Tuesday, December 21, 2004

President Bush on the ISF

During yesterday's press conference the President had this to say in response to a question of whether Iraqi troops are (in the reporter's words) "lacking in the willpower and commitment after they receive military training":

The ultimate success in Iraq is for the Iraqis to secure their country.

Now, I would call the results mixed, in terms of standing up Iraqi units who are willing to fight. There have been some cases where when the heat got on, they left the battlefield. That's unacceptable. Iraq will never secure itself if they have troops that when the heat gets on, they leave the battlefield. I fully understand that. On the other hand, there were some really fine units in Fallujah, for example, in Najaf, that did their duty. And so the -- our military trainers, our military leaders have analyzed what worked and what didn't work

Here's what -- first of all, recruiting is strong. The place where the generals [GEN Abizaid and GEN Casey] told me that we need to do better is to make sure that there is a command structure that connects the soldier to the strategy in a better way, I guess is the best way to describe it. In other words, they've got some generals in place and they've got foot soldiers in place, but the whole command structure necessary to have a viable military is not in place. And so they're going to spend a lot of time and effort on achieving that objective.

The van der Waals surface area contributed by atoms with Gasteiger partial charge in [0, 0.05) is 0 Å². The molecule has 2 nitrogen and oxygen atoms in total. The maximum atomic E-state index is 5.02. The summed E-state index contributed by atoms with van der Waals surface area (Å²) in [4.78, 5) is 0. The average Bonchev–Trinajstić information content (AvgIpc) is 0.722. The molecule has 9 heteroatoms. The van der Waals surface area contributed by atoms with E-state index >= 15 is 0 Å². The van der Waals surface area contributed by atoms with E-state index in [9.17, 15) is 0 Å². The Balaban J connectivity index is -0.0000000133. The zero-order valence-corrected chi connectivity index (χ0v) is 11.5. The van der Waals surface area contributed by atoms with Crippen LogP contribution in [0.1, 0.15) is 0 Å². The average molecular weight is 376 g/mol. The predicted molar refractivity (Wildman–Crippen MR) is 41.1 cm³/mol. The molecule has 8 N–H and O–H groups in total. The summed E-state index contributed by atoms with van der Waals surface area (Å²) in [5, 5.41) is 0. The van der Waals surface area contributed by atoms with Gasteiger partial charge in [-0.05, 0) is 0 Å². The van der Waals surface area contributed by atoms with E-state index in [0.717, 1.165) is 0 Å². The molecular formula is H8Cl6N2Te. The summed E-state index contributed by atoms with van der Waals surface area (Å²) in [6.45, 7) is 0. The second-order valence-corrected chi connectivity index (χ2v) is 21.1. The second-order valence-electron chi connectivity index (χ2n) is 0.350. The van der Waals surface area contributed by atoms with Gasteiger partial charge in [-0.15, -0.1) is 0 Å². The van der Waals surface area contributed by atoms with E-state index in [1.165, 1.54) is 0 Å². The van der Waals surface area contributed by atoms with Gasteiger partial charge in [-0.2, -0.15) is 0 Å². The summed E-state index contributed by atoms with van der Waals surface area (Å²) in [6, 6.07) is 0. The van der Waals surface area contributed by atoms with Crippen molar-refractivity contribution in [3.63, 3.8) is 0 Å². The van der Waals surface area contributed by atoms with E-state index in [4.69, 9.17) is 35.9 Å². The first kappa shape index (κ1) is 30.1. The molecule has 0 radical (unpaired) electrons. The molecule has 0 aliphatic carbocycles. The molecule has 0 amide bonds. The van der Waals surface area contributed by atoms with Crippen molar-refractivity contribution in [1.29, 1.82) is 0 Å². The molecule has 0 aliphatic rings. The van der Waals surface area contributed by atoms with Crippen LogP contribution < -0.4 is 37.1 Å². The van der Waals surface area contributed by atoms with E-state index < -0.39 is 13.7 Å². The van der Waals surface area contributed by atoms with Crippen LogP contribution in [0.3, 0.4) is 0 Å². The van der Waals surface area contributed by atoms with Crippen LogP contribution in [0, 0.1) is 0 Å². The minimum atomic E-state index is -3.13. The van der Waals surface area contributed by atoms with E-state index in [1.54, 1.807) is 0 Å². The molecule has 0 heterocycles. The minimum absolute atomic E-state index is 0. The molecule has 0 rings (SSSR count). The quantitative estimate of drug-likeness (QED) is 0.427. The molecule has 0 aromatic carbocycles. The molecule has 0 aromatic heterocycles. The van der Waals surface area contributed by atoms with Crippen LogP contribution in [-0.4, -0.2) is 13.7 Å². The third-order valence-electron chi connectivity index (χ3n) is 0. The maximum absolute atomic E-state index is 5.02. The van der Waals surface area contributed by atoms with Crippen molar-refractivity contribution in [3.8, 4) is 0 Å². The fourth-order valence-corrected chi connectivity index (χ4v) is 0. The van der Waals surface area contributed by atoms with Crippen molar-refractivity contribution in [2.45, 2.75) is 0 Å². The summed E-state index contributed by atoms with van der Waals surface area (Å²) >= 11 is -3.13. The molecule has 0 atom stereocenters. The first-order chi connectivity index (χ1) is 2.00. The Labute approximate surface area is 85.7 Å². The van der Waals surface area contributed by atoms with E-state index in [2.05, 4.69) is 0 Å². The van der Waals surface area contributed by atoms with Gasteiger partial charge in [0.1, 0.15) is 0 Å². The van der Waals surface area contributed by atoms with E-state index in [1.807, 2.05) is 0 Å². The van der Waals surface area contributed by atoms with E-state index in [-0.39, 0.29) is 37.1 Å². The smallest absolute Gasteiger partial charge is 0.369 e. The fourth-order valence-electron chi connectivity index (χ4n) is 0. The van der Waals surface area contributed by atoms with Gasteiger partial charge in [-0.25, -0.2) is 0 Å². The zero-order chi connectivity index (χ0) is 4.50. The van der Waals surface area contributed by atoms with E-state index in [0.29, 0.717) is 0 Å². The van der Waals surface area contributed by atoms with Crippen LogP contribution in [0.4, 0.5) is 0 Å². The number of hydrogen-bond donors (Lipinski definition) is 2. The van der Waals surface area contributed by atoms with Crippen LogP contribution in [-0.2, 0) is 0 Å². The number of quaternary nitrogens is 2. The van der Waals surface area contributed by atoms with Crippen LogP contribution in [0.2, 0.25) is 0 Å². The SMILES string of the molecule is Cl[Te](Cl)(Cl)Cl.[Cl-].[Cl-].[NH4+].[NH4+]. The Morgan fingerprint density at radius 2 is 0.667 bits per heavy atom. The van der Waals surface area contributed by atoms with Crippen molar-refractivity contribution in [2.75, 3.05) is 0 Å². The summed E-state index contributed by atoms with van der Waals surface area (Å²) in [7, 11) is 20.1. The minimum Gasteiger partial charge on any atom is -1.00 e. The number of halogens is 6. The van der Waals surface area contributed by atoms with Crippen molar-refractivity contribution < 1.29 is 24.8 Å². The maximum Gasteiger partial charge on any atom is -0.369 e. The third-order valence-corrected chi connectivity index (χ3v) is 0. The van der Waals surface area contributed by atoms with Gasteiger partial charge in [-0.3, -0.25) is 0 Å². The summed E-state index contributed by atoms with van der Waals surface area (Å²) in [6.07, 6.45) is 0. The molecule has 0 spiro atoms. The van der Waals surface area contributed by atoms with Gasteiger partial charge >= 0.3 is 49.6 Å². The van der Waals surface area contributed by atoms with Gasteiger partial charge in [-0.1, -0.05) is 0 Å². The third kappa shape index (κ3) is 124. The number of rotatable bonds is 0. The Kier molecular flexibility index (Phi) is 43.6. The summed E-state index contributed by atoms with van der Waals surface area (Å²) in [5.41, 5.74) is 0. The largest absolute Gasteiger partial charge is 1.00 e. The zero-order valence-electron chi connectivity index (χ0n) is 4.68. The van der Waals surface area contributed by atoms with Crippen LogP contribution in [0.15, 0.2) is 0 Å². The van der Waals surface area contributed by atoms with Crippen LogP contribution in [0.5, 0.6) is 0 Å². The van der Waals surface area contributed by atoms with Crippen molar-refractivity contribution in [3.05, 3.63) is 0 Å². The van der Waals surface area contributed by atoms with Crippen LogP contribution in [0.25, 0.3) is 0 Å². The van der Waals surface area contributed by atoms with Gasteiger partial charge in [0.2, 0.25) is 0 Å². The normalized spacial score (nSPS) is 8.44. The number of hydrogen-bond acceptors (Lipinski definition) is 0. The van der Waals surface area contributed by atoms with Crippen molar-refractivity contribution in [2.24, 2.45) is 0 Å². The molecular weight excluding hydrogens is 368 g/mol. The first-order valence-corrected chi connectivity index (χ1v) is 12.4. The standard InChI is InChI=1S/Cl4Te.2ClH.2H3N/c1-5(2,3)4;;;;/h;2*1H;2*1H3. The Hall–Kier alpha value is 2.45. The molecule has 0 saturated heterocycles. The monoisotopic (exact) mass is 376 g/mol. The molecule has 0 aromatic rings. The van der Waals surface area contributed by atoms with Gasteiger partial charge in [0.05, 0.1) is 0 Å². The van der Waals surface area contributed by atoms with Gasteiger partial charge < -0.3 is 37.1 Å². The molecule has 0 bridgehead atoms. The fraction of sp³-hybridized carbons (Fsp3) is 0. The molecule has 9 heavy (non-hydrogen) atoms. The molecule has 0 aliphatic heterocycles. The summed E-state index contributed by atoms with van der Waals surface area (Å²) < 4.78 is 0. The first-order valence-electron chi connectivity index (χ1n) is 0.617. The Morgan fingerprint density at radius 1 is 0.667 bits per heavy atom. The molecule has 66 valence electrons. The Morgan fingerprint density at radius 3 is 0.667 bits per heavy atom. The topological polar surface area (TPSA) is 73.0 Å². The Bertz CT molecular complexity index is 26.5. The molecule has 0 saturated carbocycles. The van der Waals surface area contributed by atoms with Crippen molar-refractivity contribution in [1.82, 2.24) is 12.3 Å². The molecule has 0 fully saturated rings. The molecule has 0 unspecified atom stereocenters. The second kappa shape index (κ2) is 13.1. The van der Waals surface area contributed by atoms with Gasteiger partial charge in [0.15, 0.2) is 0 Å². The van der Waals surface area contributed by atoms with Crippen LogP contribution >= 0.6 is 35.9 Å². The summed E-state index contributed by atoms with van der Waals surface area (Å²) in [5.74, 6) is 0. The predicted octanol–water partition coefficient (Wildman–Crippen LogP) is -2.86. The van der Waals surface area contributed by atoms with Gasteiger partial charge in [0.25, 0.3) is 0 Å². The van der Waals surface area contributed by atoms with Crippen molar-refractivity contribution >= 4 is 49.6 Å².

First of all, the reporter's question is very condescending towards the Iraqi people. It's one thing to question training, equipment, or leadership, but it's different to infer that Iraqi troops (who represent the Iraqi people as a whole) lack willpower and commitment.

The NYTimes, as well as others I'm sure, are framing the President's response as a no confidence vote:

With the first elections in Iraq six weeks away, Mr. Bush's public criticism of how the Iraqis had performed reflected mounting concern, voiced from the White House, the Pentagon and Capitol Hill, that the strategy for training 125,000 Iraqi forces to secure the country is failing.

I think the President's response is a fair assessment, and nothing at which to be disheartened. The "command structure" he's referring to is the platoon leaders and company and battalion commanders - middle management. In the US Army, a young officer's first assignment may be platoon leader, but he relies on his platoon sergeant (an experienced NCO) to keep him straight. A company commander normally has 5-7 years experience, and a battalion commander about 15 years.

Bottom line is that leading Soldiers effectively takes experience, and that requires time. Iraqi troops are gaining experience, but it's hardly realistic to expect them to be fully effective right now. For the most part they performed quite well in Fallujah, and as the President said, the recruiting is strong.

Experience and effectiveness will come with time, and as long as Iraqis are volunteering to fight the thugs trying to destroy their country, the victory will come.